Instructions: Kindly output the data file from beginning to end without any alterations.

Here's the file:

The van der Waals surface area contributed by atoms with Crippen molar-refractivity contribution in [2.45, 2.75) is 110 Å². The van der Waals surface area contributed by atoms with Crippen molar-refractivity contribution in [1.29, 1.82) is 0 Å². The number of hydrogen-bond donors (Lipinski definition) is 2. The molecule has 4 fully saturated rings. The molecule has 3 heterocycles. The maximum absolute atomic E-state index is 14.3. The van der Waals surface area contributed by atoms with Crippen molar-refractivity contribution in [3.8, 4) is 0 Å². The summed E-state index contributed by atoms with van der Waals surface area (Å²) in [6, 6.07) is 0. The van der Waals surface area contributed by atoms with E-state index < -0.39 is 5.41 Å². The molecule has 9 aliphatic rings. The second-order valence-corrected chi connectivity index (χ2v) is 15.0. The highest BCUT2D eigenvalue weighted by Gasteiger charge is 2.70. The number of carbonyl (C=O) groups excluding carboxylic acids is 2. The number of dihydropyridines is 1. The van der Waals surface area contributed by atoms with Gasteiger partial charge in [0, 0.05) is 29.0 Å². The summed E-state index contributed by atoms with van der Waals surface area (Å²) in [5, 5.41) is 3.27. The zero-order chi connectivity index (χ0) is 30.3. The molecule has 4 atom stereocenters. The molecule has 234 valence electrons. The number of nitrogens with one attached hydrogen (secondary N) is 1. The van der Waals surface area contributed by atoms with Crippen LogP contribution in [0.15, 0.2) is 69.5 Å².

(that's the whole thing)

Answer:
The van der Waals surface area contributed by atoms with Crippen molar-refractivity contribution in [2.45, 2.75) is 110 Å². The van der Waals surface area contributed by atoms with Crippen molar-refractivity contribution in [1.29, 1.82) is 0 Å². The number of hydrogen-bond donors (Lipinski definition) is 2. The molecule has 4 fully saturated rings. The molecule has 3 heterocycles. The maximum absolute atomic E-state index is 14.3. The van der Waals surface area contributed by atoms with Crippen molar-refractivity contribution in [3.8, 4) is 0 Å². The summed E-state index contributed by atoms with van der Waals surface area (Å²) in [6, 6.07) is 0. The van der Waals surface area contributed by atoms with E-state index < -0.39 is 5.41 Å². The molecule has 9 aliphatic rings. The second-order valence-corrected chi connectivity index (χ2v) is 15.0. The highest BCUT2D eigenvalue weighted by Gasteiger charge is 2.70. The number of carbonyl (C=O) groups excluding carboxylic acids is 2. The number of dihydropyridines is 1. The van der Waals surface area contributed by atoms with Gasteiger partial charge in [0, 0.05) is 29.0 Å². The summed E-state index contributed by atoms with van der Waals surface area (Å²) in [5, 5.41) is 3.27. The zero-order chi connectivity index (χ0) is 30.3. The molecule has 4 atom stereocenters. The molecule has 234 valence electrons. The number of nitrogens with one attached hydrogen (secondary N) is 1. The van der Waals surface area contributed by atoms with Crippen LogP contribution in [0.15, 0.2) is 69.5 Å².